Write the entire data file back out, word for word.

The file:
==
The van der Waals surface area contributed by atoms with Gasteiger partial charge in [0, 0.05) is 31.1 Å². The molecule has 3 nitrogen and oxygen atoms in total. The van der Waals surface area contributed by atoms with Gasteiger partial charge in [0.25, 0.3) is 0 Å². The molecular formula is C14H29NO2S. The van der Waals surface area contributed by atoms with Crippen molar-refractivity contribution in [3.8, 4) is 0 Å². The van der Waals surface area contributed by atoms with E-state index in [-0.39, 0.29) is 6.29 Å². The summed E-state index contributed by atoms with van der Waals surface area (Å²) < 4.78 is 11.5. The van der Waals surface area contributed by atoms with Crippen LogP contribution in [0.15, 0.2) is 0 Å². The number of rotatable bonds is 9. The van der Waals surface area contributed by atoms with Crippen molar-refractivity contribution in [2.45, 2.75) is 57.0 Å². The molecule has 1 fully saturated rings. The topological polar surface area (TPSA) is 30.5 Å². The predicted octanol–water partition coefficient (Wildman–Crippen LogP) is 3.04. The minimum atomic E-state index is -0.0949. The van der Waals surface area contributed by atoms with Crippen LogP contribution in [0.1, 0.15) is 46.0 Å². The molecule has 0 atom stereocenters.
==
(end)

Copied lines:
The van der Waals surface area contributed by atoms with Gasteiger partial charge in [0, 0.05) is 31.1 Å². The molecule has 3 nitrogen and oxygen atoms in total. The van der Waals surface area contributed by atoms with Gasteiger partial charge in [0.25, 0.3) is 0 Å². The molecular formula is C14H29NO2S. The van der Waals surface area contributed by atoms with Crippen molar-refractivity contribution in [3.8, 4) is 0 Å². The van der Waals surface area contributed by atoms with E-state index in [-0.39, 0.29) is 6.29 Å². The summed E-state index contributed by atoms with van der Waals surface area (Å²) < 4.78 is 11.5. The van der Waals surface area contributed by atoms with Crippen LogP contribution in [0.15, 0.2) is 0 Å². The number of rotatable bonds is 9. The van der Waals surface area contributed by atoms with Crippen molar-refractivity contribution in [2.45, 2.75) is 57.0 Å². The molecule has 1 fully saturated rings. The topological polar surface area (TPSA) is 30.5 Å². The predicted octanol–water partition coefficient (Wildman–Crippen LogP) is 3.04. The minimum atomic E-state index is -0.0949. The van der Waals surface area contributed by atoms with Crippen LogP contribution in [0.1, 0.15) is 46.0 Å². The molecule has 0 atom stereocenters.